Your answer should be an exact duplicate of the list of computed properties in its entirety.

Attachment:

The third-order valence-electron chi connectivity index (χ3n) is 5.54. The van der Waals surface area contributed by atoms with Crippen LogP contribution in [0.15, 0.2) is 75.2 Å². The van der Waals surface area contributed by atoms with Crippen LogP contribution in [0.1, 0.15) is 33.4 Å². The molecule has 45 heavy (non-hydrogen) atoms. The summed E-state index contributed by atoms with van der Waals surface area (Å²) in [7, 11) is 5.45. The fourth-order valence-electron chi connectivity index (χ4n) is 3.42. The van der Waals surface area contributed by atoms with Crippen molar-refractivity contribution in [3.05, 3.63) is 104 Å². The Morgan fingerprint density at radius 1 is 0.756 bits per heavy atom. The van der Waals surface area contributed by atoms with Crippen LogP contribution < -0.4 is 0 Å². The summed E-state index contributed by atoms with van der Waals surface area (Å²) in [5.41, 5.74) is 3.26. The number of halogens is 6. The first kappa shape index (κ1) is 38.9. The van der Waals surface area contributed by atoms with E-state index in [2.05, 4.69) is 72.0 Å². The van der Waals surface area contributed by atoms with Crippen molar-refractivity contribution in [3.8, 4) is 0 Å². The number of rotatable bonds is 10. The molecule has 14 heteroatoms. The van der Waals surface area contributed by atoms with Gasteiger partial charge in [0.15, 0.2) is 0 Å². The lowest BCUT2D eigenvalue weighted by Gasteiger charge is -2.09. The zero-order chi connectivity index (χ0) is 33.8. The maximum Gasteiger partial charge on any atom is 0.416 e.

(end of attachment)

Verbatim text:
The third-order valence-electron chi connectivity index (χ3n) is 5.54. The van der Waals surface area contributed by atoms with Crippen LogP contribution in [0.15, 0.2) is 75.2 Å². The van der Waals surface area contributed by atoms with Crippen LogP contribution in [0.1, 0.15) is 33.4 Å². The molecule has 45 heavy (non-hydrogen) atoms. The summed E-state index contributed by atoms with van der Waals surface area (Å²) in [7, 11) is 5.45. The fourth-order valence-electron chi connectivity index (χ4n) is 3.42. The van der Waals surface area contributed by atoms with Crippen molar-refractivity contribution in [3.05, 3.63) is 104 Å². The Morgan fingerprint density at radius 1 is 0.756 bits per heavy atom. The van der Waals surface area contributed by atoms with Crippen LogP contribution < -0.4 is 0 Å². The summed E-state index contributed by atoms with van der Waals surface area (Å²) in [5.41, 5.74) is 3.26. The number of halogens is 6. The first kappa shape index (κ1) is 38.9. The van der Waals surface area contributed by atoms with E-state index in [2.05, 4.69) is 72.0 Å². The van der Waals surface area contributed by atoms with Crippen molar-refractivity contribution in [3.8, 4) is 0 Å². The number of rotatable bonds is 10. The molecule has 14 heteroatoms. The van der Waals surface area contributed by atoms with Gasteiger partial charge in [0.15, 0.2) is 0 Å². The lowest BCUT2D eigenvalue weighted by Gasteiger charge is -2.09. The zero-order chi connectivity index (χ0) is 33.8. The maximum Gasteiger partial charge on any atom is 0.416 e.